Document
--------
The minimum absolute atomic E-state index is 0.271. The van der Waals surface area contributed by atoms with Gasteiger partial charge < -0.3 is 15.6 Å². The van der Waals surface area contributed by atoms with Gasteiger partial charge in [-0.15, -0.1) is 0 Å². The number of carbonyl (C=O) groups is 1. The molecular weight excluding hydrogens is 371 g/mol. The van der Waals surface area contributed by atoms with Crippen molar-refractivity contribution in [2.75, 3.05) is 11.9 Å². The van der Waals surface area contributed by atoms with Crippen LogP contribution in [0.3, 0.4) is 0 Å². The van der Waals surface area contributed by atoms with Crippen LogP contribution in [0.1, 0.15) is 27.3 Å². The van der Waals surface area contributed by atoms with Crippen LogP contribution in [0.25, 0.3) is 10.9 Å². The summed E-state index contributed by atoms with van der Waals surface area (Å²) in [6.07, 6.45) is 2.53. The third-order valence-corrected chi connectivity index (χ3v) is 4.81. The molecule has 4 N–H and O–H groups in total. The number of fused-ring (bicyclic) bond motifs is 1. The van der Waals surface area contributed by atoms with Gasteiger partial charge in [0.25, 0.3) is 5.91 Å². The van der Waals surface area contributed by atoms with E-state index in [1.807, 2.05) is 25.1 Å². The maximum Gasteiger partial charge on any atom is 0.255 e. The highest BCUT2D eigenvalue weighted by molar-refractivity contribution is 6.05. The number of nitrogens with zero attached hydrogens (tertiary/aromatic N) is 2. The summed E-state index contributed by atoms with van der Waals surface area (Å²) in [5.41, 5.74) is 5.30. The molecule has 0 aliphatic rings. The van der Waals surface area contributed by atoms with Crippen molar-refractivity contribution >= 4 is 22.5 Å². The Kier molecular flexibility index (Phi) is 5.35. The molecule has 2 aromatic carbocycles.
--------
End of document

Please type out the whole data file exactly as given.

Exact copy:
The minimum absolute atomic E-state index is 0.271. The van der Waals surface area contributed by atoms with Gasteiger partial charge < -0.3 is 15.6 Å². The van der Waals surface area contributed by atoms with Gasteiger partial charge in [-0.15, -0.1) is 0 Å². The number of carbonyl (C=O) groups is 1. The molecular weight excluding hydrogens is 371 g/mol. The van der Waals surface area contributed by atoms with Crippen molar-refractivity contribution in [2.75, 3.05) is 11.9 Å². The van der Waals surface area contributed by atoms with Crippen LogP contribution in [0.3, 0.4) is 0 Å². The van der Waals surface area contributed by atoms with Crippen LogP contribution in [0.1, 0.15) is 27.3 Å². The van der Waals surface area contributed by atoms with Crippen LogP contribution in [0.25, 0.3) is 10.9 Å². The summed E-state index contributed by atoms with van der Waals surface area (Å²) in [6.07, 6.45) is 2.53. The third-order valence-corrected chi connectivity index (χ3v) is 4.81. The molecule has 4 N–H and O–H groups in total. The number of fused-ring (bicyclic) bond motifs is 1. The van der Waals surface area contributed by atoms with Gasteiger partial charge in [0.25, 0.3) is 5.91 Å². The van der Waals surface area contributed by atoms with E-state index in [1.807, 2.05) is 25.1 Å². The maximum Gasteiger partial charge on any atom is 0.255 e. The highest BCUT2D eigenvalue weighted by molar-refractivity contribution is 6.05. The number of nitrogens with zero attached hydrogens (tertiary/aromatic N) is 2. The summed E-state index contributed by atoms with van der Waals surface area (Å²) in [5.41, 5.74) is 5.30. The molecule has 0 aliphatic rings. The van der Waals surface area contributed by atoms with Crippen molar-refractivity contribution >= 4 is 22.5 Å². The Kier molecular flexibility index (Phi) is 5.35. The molecule has 2 aromatic carbocycles.